Sadly, there’s no way to give an overview of human trafficking without being overwhelming. It is a big problem, and getting bigger. Still, there is a lot we can do to help, and even just reading this and learning about it is a big step. It sounds like a cliché, but awareness really does make a difference. These statistics will probably not sink in the first time you hear them. That’s okay. Think about the single girl from Nepal, locked up in a brothel in India, or a single man, forced to work in a field for no pay. Give the information time to sink in, and you’ll have a better idea of how to help.
But numbers must be shared. Statistics must be given. And God will always be bigger.
New York City proper has over eight million people. LA has almost four million. Chicago has almost three million. Add those, then add the next ten most populated cities in the US, and you’ll get about 27 million people. That’s how many are caught in modern-day slavery across the world. Of course, hard data is understandably difficult to verify. It’s most likely more.
London has about 800,000 people living in the city proper. That’s about how many trafficked people are stripped of their IDs and official documents and moved across international borders every year.
Some estimate one million children are exploited by the global commercial sex trade every year. That’s about the same number of children as in the entire nation of Ireland. But UNICEF says 1.8 million children enter the global sex trade every year.
- Fifty percent of victims transported through countries are children.
- Eighty percent of victims transported through countries are women and girls.
- Seventy percent of female victims are forced to work in the sex industry; thirty percent in labor. Many of those in labor trafficking are sexually abused and raped.
- About 17,500 foreign nationals are trafficked into the US every year. Of course, this is an under-reported statistic, and it’s been estimated at many times that number.
- 200,000 children minimum in the US are at risk for sexual exploitation.
$32 billion is made every year on human trafficking. The average victim will earn her trafficker $13,000 a year. At the high end, a victim could earn her trafficker $67,200 a year—a salary comparable to the DA who would stand against her were she picked up on prostitution charges.
Human trafficking is fighting with arms dealing for the number two organized crime position in the world. Before long, it will pass drugs and reach number one. Why? Higher profits for lower risk. If an “asset” becomes a liability, traffickers can just kill her, dump her, and find another. They generally can’t find $67,000 worth of drugs or arms on the streets, but they can find a person. And if direct kidnapping isn’t their style, they can buy someone for $20-$4000 depending on location.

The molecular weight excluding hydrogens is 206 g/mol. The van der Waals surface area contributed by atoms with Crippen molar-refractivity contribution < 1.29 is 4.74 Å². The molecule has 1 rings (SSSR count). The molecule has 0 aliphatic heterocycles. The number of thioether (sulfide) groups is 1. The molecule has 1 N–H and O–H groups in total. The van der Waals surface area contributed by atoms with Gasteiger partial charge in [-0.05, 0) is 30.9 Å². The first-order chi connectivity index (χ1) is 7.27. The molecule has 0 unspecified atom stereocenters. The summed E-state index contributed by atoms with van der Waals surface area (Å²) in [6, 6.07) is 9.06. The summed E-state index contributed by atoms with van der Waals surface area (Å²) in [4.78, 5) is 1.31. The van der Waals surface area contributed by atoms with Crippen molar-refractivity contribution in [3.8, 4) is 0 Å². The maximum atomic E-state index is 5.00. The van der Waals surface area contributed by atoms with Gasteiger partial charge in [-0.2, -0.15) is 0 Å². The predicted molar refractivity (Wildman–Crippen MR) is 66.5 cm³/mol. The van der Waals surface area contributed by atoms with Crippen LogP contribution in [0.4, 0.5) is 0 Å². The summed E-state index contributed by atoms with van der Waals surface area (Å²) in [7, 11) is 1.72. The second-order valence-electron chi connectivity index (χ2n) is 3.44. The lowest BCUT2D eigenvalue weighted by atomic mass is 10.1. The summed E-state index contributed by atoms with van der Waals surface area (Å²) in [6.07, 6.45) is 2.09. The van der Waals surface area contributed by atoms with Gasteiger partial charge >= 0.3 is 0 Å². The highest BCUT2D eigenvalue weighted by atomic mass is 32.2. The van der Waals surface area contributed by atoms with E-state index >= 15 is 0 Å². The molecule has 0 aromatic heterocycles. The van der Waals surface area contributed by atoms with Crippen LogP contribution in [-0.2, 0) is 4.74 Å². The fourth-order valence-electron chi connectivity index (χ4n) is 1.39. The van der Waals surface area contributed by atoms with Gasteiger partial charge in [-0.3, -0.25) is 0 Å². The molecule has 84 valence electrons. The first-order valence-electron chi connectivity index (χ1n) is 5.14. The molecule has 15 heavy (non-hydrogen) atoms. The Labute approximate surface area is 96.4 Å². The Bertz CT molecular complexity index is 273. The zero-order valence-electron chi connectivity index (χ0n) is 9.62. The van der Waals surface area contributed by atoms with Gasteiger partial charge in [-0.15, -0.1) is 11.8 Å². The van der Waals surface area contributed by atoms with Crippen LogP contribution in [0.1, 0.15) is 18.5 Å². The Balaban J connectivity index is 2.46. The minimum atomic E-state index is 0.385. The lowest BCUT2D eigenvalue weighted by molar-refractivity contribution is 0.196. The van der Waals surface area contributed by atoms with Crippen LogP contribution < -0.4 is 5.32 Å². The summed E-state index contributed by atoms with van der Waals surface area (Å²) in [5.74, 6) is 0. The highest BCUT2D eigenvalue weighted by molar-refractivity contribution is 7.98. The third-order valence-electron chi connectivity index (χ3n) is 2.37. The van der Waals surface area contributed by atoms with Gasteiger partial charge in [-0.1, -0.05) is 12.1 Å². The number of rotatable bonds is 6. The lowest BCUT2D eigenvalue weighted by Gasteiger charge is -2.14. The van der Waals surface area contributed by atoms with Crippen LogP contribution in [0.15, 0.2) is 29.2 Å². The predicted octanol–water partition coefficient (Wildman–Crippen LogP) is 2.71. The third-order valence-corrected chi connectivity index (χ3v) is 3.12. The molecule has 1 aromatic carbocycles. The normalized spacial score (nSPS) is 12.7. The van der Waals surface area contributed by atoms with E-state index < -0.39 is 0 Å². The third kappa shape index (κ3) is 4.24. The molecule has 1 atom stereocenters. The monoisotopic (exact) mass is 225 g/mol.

How did it get so big? We weren’t watching. Part of the problem with discussing human trafficking is the tendency to pull away from it, disassociate from it. Sure it happens in Thailand or Africa, but it couldn’t happen here. Two-hundred-thousand children in the US say otherwise. Children who were loved at home, and children who were sold by their parents. And children that you or your kids go to school with. It may be the college student who rang your doorbell, trying to sell magazines. It may be your waitress. It may be your daughter’s friend. Accepting that may make you feel vulnerable, but it’s actually power. Power to fight trafficking and to protect others from being trafficked.
Next up: Labor Trafficking: From cell phones to coffee, much of what we use relies on human trafficking—including that one thing few of us can live without.
Links to check out:
Human Trafficking Task Force of Colorado
Fair Trade Federation
What to do if you suspect someone is being trafficked:
If the situation is urgent, call 911.
If there is no immediate threat, call the non-emergency number, often 311.
Call your local anti human trafficking organization.
Call the national hotline—1-888-3737-888.